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I am at my wits' end on this one.

FYI, I work in infrastructure, not .net development, so I know very little about WCF and next to nothing about Visual Studio as an environment, but I don't think that's where the problem lies.

We have a WCF service running on a couple of IIS 7.5 servers on our internal network. This is exposed to the outside world via reverse proxy on Apache 2.2.15 on Fedora 11. The reverse proxy handles load balancing between the IIS servers, as well as SSL.

The WCF service is configured to use transport level security, and the IIS servers have self-signed SSL certificates. The reverse proxy does not authenticate the IIS servers, and the only reason we have SSL on the IIS servers in the first place is so the WSDL will present the correct location URL.

We thought we had it working perfectly, but there's one annoying and crucial exception: the WSDL can't be added as a service reference in Visual Studio on machines running Windows Vista or later. On an XP machine, it's fine, but anything later throws the following error:

There was an error downloading '[URL]'. The operation has timed out Metadata contains a reference that cannot be resolved: '[URL]'. An error occurred while making the HTTP request to [URL]. This could be due to the fact that the server certificate is not configured properly with HTTP.SYS in the HTTPS case. This could also be caused by a mismatch of the security binding between the client and the server. The underlying connection was closed: An unexpected error occurred on a send. Received an unexpected EOF or 0 bytes from the transport stream. If the service is defined in the current solution, try building the solution and adding the service reference again.

The WSDL is accessible through a browser, or through regular SOAP, on any machine and without any SSL complaints. It's just Visual Studio that has an issue.

Initial Googling revealed that it might be a problem with the cipher suite that VS used, suggesting that VS on Vista or later would by default attempt to use TLS1.0 in HTTPS connections, and if an intermediary device didn't support that protocol, it would just drop the request. This is definitely not the case, though. The reverse proxy explicitly prefers TLS1.0, and even when viewing the WSDL through a browser, it flags up as using TLS1.0 for the connection.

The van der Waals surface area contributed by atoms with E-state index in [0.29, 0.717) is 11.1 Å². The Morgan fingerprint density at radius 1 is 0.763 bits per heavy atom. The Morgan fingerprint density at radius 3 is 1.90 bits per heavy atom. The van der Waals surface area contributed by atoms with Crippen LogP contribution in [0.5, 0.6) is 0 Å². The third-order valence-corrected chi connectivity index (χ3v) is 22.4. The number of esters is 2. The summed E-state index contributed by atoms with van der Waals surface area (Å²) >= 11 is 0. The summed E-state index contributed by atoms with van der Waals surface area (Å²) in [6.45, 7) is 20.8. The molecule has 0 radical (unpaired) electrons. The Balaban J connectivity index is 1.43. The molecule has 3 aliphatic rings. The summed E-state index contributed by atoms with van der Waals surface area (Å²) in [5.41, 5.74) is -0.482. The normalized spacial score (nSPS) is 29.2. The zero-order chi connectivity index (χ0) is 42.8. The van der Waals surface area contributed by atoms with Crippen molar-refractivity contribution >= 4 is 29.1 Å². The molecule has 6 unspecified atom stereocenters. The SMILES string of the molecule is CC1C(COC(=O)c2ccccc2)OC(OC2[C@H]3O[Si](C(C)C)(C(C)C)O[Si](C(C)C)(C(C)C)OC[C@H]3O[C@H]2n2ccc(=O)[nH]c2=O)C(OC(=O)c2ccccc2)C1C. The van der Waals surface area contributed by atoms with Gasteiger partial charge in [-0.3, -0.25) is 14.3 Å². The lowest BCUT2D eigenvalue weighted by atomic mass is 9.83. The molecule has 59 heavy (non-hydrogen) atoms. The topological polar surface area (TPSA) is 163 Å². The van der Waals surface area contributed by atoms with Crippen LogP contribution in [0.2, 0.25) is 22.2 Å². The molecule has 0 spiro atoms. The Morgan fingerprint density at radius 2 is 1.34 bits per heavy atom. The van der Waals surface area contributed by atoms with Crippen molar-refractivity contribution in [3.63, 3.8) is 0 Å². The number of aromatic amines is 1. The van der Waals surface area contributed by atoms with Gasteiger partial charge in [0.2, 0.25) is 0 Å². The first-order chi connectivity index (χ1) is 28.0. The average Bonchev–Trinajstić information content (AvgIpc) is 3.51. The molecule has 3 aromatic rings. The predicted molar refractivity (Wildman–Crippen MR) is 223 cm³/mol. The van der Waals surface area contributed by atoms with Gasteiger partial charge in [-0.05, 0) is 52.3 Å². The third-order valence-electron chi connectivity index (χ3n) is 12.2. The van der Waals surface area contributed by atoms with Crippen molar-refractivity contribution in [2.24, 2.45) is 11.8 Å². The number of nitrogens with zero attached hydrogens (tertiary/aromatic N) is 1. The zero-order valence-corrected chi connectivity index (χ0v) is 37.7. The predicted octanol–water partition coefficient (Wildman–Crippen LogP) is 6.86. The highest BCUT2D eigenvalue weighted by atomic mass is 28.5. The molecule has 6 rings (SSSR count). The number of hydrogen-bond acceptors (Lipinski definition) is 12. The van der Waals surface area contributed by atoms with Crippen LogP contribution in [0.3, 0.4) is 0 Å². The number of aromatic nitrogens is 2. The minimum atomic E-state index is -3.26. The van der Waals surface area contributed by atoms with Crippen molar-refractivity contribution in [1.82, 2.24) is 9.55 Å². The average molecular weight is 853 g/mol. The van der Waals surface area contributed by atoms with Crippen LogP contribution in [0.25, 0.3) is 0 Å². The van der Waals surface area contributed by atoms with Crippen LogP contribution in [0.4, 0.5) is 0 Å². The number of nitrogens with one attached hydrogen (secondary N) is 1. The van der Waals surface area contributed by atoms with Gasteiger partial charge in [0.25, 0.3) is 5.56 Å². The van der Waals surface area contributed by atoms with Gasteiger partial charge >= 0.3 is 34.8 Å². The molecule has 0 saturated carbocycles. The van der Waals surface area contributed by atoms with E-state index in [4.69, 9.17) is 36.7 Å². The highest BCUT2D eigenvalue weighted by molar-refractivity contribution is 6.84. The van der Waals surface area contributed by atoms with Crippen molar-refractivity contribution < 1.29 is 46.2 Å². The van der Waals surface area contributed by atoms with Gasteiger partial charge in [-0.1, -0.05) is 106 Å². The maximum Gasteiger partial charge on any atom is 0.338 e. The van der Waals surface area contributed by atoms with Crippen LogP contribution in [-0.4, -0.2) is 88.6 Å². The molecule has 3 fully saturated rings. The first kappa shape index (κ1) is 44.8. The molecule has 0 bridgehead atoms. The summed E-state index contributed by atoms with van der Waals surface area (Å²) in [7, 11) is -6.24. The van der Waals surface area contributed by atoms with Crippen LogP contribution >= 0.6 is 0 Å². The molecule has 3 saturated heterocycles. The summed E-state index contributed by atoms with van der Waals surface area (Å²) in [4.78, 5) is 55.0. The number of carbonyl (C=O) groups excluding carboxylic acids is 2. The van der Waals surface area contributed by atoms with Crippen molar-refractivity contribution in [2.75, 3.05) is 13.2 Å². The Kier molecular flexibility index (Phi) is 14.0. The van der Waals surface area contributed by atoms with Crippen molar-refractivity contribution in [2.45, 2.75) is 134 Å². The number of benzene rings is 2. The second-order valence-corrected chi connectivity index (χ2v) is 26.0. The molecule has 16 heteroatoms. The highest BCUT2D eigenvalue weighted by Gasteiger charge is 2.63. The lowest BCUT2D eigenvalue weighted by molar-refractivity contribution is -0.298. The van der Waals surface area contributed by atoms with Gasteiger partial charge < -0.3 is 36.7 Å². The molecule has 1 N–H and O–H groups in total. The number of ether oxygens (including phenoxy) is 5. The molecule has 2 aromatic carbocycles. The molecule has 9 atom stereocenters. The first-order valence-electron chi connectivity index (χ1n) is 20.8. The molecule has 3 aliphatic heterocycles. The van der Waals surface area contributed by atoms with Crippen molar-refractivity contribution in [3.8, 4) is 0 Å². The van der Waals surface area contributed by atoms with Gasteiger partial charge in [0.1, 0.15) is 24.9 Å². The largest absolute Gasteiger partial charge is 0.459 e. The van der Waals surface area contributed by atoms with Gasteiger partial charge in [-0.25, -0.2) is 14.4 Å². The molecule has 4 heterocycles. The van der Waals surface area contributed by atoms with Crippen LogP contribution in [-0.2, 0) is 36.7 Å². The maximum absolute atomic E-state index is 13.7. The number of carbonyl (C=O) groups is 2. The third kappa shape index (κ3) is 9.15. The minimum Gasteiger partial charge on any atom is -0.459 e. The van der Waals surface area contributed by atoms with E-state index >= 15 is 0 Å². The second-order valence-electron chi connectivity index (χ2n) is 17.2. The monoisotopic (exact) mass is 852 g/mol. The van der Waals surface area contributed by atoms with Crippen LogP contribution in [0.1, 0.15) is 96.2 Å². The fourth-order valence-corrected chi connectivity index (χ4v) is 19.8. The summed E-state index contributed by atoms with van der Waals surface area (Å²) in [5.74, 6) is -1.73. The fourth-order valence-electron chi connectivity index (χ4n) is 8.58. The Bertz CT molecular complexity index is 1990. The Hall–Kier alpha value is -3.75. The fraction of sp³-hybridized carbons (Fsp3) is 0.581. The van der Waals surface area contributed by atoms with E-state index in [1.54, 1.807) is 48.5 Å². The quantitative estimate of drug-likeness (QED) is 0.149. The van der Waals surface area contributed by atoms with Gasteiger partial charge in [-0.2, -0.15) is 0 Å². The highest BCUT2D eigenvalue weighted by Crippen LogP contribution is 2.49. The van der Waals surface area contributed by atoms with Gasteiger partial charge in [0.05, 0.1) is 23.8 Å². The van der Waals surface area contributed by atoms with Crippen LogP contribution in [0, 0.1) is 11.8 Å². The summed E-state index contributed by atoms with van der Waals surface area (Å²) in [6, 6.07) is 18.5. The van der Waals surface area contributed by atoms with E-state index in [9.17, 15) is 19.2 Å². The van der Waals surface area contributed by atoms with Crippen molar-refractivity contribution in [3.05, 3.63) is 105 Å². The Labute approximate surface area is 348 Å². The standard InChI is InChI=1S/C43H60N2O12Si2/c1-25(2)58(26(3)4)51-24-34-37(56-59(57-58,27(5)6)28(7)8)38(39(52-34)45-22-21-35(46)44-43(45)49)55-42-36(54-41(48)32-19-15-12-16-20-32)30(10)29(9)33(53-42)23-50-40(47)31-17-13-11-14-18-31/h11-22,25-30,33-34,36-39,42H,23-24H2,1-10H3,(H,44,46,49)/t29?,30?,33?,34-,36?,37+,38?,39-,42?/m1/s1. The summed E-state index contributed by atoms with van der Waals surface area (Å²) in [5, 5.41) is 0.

Having pointed the proxy at other functioning WCF services on different IIS servers, the same error occurs, leading me to assume it revolves around the reverse proxy configuration. The trouble is that it seems to be identically configured to another reverse proxy carrying out the same task elsewhere.

It's presumably some transport level issue around how VS establishes HTTPS connections on different operating systems, but I simply don't know enough about it to hazard a guess about what that might be. Anyone have any suggestions?

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Well, that was embarrassing.

I'm sure there's some unwritten cosmic law that results in me finding the incredibly simple solution to a problem I've been grinding away at for days about ten minutes after posting it up on StackOverflow.

The ServerName directive in the virtual host config didn't match the URL. It did match the certificate (which has a Subject Alternative Name, so it didn't throw up any SSL warnings), but that wasn't the name I was accessing it with.

I'm assuming there's some extension of TLS1.0 that VS uses which enforces this, which isn't used by browsers or SOAP clients. This is probably useful information for anyone else trying this with a certificate that has Subject Alternative Names. It wouldn't have come up otherwise.

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